Yesterday (14 March 2017) the European Court of Justice issued a judgement which found that general rules prohibiting employees from ‘the visible wearing of any political, philosophical or religious sign[s]’, including headscarves, on the basis of neutrality, need not constitute direct discrimination under European employment law. It may constitute indirect discrimination, if it puts ‘persons adhering to a particular religion or belief being put at a particular disadvantage’ and that disadvantage could have been avoided, for example by moving the employee away from a customer-facing role, but no conclusion on that was reached as the issue was passed back to lower courts to determine.
This was interpreted by many media outlets as a judgement that a ban on headscarves, or political, philosophical or religious signs generally, were found to be lawful. Richy Thompson, Director of Public Affairs and Policy at the British Humanist Association, challenged the reporting of this judgement in a blog titled ‘No, the European Court of Justice has not banned headscarves in the workplace‘.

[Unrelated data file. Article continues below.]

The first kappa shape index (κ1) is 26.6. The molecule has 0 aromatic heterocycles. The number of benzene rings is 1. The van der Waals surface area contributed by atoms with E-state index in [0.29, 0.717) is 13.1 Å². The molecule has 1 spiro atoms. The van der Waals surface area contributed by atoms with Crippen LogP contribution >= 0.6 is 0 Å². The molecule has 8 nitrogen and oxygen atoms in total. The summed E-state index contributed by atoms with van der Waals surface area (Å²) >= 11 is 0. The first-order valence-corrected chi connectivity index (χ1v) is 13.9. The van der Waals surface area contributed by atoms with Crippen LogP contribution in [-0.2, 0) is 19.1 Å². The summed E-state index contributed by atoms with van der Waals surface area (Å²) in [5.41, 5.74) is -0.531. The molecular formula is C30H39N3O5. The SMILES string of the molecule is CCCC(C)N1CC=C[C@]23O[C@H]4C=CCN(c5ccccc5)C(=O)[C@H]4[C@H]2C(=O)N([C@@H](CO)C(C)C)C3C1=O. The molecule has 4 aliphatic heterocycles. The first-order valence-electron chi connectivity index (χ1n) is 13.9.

Whilst the European Court of Justice’s judgement did not find a case of direct discrimination, it left open the possibility that lower courts might find a case of indirect discrimination. For a fuller analysis, see Richy’s blog post.
IHEU President Andrew Copson commented:
“The question courts must ask themselves in cases such as this one is whether the manifestation of one person’s religious identity will interfere with the rights of others. If the answer is no then the court should allow the manifestation. If the answer is yes, then there may be a case for limiting it.
“As we work out solutions to the new tensions of living in an increasingly diverse society, we need to take an approach that balances everyone’s rights fairly and we are pleased that the European Court of Justice has today appeared to reinforce that principle.”